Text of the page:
Traffic accident numbers spikeArea traffic accidents spiked in 2009 and though the act is not illegal, cell phone use while driving could be a factor.
Area traffic accidents spiked in 2009 and though the act is not illegal, cell phone use while driving could be a factor.
“It is a main contributor right now of accidents, is talking and texting on cell phones,” said Dickinson Police Department Chief Chuck Rummel at a January Dickinson City Commission meeting.
In 2009, the police department investigated 942 accidents, an increase of 36 percent from 2008 and a 28 percent increase from the previous five-year average, according to a DPD report.
“In 2009, we were above average for crashes every month except June and July,” said the report.
The police department investigated 148 crashes in December, the most throughout the entire year, which Rummel attributed to a blizzard and visibility issues.
“I know those first couple of days after the crews were able to get out and start clearing snow that the streets were hazardous enough without talking on a cell phone and that distraction, it gets to be very hazardous,” said Mayor Dennis Johnson during a January City Commission meeting.
Despite weather, Rummel said cell phone use during driving time is “something that needs to be addressed.”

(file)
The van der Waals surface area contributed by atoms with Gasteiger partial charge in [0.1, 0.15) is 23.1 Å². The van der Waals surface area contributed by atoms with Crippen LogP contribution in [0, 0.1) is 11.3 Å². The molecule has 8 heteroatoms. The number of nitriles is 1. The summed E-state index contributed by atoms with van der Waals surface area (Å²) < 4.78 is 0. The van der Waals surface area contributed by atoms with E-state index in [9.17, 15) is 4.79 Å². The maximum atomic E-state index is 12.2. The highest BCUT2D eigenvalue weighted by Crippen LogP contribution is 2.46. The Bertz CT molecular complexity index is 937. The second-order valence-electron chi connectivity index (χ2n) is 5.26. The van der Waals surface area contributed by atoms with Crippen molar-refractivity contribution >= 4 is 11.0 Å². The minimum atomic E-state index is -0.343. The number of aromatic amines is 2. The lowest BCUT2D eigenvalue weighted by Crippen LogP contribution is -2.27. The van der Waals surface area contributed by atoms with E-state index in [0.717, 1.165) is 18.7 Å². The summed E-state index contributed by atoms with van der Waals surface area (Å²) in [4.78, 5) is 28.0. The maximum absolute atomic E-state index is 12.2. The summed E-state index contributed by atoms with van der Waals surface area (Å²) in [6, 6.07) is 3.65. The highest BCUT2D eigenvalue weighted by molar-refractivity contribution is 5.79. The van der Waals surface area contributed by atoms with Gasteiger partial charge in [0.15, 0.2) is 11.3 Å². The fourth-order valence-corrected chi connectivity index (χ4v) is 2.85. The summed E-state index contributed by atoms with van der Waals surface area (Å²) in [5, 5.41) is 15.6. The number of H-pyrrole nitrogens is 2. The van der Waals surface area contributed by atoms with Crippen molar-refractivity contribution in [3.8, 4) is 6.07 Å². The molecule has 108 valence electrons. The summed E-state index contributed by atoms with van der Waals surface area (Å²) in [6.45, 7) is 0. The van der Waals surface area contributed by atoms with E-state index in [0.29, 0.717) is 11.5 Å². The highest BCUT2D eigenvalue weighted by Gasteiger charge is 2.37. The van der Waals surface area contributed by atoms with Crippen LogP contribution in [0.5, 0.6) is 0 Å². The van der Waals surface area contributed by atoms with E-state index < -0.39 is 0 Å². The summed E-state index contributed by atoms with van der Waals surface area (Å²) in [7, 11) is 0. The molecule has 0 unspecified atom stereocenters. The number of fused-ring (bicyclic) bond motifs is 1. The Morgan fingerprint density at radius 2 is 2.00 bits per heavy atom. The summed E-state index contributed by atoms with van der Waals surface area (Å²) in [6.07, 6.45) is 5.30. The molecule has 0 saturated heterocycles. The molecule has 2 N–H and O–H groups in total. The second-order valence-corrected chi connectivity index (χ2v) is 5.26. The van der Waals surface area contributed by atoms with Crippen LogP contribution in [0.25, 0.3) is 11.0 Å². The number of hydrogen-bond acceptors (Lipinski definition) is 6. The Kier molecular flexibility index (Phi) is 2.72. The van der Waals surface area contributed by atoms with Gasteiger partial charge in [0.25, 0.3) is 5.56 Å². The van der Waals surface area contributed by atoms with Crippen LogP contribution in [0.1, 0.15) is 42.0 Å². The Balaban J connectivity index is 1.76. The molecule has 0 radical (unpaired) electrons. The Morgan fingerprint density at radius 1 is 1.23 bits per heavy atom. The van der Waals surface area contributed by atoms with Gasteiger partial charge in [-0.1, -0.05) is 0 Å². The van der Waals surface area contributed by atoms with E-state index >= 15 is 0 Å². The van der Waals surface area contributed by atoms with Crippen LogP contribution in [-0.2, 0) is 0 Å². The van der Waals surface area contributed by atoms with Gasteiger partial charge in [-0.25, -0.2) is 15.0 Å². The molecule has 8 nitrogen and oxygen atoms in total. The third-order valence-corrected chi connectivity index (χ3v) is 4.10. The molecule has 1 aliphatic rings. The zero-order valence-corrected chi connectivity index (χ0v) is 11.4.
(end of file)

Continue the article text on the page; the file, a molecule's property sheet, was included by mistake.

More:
“I think it’s a nationwide problem and it’s just going to get worse,” Rummel said.
A bill was up in the last Legislative session that would have banned texting while driving in North Dakota, however, it did not pass.
“It seems like a lot of states are going that way,” said Jamie Olson, spokesperson for the North Dakota Department of Transportation.
Rummel said unless the state would instill a law against texting while driving, it cannot be done on a local level.
“It’s going to take the Legislature to enact something the next time they come in,” Rummel said.
While 19 states, including the District of Columbia and Guam, ban text messaging while driving, 15 states have primary enforcement, which gives an officer the ability to ticket a driver for using a cell phone while driving without any other traffic offense occurring first, according to the Governors Highway Safety Association Web site.
“It is equivalent to driving DUI for distraction, so that is a real hazard,” Rummel said. “It’s something I think you’ll see the Legislature possibly address the next time they come to session. I have a feeling more and more states are going to look at that.”
Olson said a section on whether or not the use of electronic devices played a role in a citation was added to Highway Patrol forms in June 2009.
“My take on it is if you didn’t do it when you were taking your behind-the-wheel test when you got your license, then you probably shouldn’t be doing it 10 years later or five years later or 10 minutes later,” said Lt. Jody Skogen of the North Dakota Highway Patrol.
But both Skogen and Olson said it can be difficult to prove if cell phone use was a contributing factor in an accident.
“It’s a tough one, it’s such a moving target,” Skogen said. “Rarely we get somebody admitting that’s what they did and we certainly know that a cell phone or texting is distracting.”
The city is presently airing a safety message on cable channel 19 about the hazards of texting while driving.